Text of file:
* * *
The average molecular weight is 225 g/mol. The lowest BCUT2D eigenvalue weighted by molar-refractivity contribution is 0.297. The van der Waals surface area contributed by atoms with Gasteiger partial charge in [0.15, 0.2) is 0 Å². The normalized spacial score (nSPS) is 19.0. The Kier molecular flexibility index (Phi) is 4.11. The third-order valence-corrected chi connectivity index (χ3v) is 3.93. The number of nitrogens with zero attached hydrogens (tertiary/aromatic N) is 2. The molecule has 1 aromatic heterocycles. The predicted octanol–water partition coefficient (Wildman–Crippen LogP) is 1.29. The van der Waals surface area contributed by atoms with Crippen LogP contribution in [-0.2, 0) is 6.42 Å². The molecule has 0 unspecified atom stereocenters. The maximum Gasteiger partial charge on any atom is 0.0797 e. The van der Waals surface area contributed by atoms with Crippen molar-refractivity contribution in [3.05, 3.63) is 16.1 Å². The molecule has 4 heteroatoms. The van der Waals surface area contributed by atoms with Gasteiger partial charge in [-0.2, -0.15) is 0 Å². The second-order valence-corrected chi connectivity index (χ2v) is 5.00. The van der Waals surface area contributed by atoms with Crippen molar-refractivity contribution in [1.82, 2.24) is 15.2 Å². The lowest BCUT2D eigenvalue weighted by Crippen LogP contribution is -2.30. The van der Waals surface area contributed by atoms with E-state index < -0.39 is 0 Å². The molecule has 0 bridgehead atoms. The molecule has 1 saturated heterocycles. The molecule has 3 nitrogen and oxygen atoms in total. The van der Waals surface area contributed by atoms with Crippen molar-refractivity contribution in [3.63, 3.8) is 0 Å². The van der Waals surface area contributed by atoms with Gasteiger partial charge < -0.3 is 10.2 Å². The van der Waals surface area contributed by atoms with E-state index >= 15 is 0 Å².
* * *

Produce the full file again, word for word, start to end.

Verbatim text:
The average molecular weight is 225 g/mol. The lowest BCUT2D eigenvalue weighted by molar-refractivity contribution is 0.297. The van der Waals surface area contributed by atoms with Gasteiger partial charge in [0.15, 0.2) is 0 Å². The normalized spacial score (nSPS) is 19.0. The Kier molecular flexibility index (Phi) is 4.11. The third-order valence-corrected chi connectivity index (χ3v) is 3.93. The number of nitrogens with zero attached hydrogens (tertiary/aromatic N) is 2. The molecule has 1 aromatic heterocycles. The predicted octanol–water partition coefficient (Wildman–Crippen LogP) is 1.29. The van der Waals surface area contributed by atoms with Crippen LogP contribution in [-0.2, 0) is 6.42 Å². The molecule has 0 unspecified atom stereocenters. The maximum Gasteiger partial charge on any atom is 0.0797 e. The van der Waals surface area contributed by atoms with Crippen molar-refractivity contribution in [3.05, 3.63) is 16.1 Å². The molecule has 4 heteroatoms. The van der Waals surface area contributed by atoms with Gasteiger partial charge in [-0.2, -0.15) is 0 Å². The second-order valence-corrected chi connectivity index (χ2v) is 5.00. The van der Waals surface area contributed by atoms with Crippen molar-refractivity contribution in [1.82, 2.24) is 15.2 Å². The lowest BCUT2D eigenvalue weighted by Crippen LogP contribution is -2.30. The van der Waals surface area contributed by atoms with E-state index < -0.39 is 0 Å². The molecule has 0 bridgehead atoms. The molecule has 1 saturated heterocycles. The molecule has 3 nitrogen and oxygen atoms in total. The van der Waals surface area contributed by atoms with Crippen molar-refractivity contribution in [3.63, 3.8) is 0 Å². The van der Waals surface area contributed by atoms with Gasteiger partial charge < -0.3 is 10.2 Å². The van der Waals surface area contributed by atoms with E-state index >= 15 is 0 Å².